Organize your talk for listeners, not readers. Ask yourself, Given what I know about my audience, what is the clearest and most convincing sequence in which to order the information in my talk?
When you have developed a strong organization, be sure to make it obvious and explicit.
The well-known preacher’s wisdom is good advice: “Tell them what you’re going to say. Say it. Tell them what you said.”
In successful presentations, you need to develop the technical content of your talk, but you need also to develop the verbal and visual structures that allow listeners to learn from your talk.
Begin technical presentations with explicit discussion of the way your talk is organized. Preview main points. Define specialized terms or key phrases. Tell listeners when you are finishing one section of your talk and starting another “I’ve talked about cost factors, and now I want to turn my attention to environmental concerns.”
End technical presentations with a review of main points, saving your best formulations for last so that listeners will not be irritated at a mechanical reiteration of what they have just heard.
Selecting a Visual Medium Because listeners learn and follow better when they have something to look at in addition to something to listen to, visual props are a standard feature of technical talks.
In deciding which visual medium is most appropriate, you will need to apply what you know about the audience and environment for your presentation. What visuals do these Iisteners expect? What visuals will other presenters be using? What visuals will work well in the room? Answer these questions before you determine what is technically possible.
A multiprojector, multimedia presentation is not necessarily well suited to all subjects, audiences, or settings. Consider too, the power of paper handouts, still the highest-resolution means of information transfer.
With presentation software packages, it is possible to prepare hard-copy handouts for audiences, with miniaturized or full size copies of each visual. Be aware, however, that some societies do not permit speakers to distribute handouts during conference presentations.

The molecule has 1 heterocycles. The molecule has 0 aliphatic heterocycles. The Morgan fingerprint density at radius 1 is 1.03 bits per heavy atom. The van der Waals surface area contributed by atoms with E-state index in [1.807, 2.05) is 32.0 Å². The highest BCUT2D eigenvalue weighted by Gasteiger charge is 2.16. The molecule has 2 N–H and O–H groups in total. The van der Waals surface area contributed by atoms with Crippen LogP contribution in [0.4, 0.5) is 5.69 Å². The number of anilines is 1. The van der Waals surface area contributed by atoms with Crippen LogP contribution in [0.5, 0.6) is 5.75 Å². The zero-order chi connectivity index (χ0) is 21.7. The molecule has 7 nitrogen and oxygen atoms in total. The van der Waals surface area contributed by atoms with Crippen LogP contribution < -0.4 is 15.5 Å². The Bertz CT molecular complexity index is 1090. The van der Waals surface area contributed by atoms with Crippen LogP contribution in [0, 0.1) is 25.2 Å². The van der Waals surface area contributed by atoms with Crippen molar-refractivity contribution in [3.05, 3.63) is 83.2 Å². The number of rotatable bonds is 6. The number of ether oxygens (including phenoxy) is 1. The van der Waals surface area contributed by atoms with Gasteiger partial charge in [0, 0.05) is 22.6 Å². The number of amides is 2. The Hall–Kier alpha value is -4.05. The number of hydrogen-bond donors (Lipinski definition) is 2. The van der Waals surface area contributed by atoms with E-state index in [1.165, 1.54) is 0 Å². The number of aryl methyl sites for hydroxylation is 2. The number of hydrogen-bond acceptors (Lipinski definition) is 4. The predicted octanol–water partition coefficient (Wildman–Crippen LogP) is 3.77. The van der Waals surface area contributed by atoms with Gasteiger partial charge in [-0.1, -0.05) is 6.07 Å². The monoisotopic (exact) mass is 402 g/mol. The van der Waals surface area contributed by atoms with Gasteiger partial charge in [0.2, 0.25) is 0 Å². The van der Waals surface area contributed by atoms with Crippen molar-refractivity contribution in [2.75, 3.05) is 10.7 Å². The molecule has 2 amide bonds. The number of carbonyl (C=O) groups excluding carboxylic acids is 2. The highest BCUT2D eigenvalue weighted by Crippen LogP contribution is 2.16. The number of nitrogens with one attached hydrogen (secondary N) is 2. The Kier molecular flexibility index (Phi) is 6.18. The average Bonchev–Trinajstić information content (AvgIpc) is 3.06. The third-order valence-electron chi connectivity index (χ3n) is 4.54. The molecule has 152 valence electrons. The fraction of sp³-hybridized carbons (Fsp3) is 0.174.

Chalkboards Despite its limitations, the chalkboard or marker board remains a favorite medium, particularly for in-house or academic presenters. It is wide available, and it does not require training or electricity.
Because copy is not fixed, the speaker can operate on it: adding, deleting, circling, underlining, color highlighting.
Though writing on a board slows a presentation, the delay can also give listeners time to absorb what you are saying. And you can, in some cases, write or draw on the board before your presentation.
On the downside, board space is limited. Rearranging items is time-consuming when they must be erased and redrawn, and items disappear when the space is needed for another topic. Even chalkboards are evolving these days toward electronic forms that combine the features of the traditional chalkboard with the storage and communication links of workstations.
Overhead Transparencies Overhead transparencies are, for good reason, widely used to support technical presentations. Overheads can be viewed in ordinary room light. They are inexpensive and easy to prepare with or even without presentation software. They are easy to carry and store, and they can be efficiently retrieved during a question-and-answer session.
Overheads are a dynamic medium: Speakers can write on them to emphasize points, cover part of the transparency to progressively disclose the image, and prepare overlay transparencies to be placed over the first. At some presentations, attendees are given a photocopied set of overhead transparencies.
Electronic Slide Presentations Compared with overheads, slides offer more interesting design possibilities and have a higher visual impact, with outstanding color contrast and accuracy. Many presenters now use standard office software programs like Microsoft’s PowerPoint to create computer-based slide shows, with images projected by way of a light valve onto one large screen.
Presenters can easily incorporate data from existing files—including spreadsheets, scanned photographs, and Web pages—to create a new presentation. Computer-based slide shows are often posted on organizational or conference Web sites, making it possible for interested audiences to review the presentation and also for others who did not see and hear the original presentation to learn from it anyway.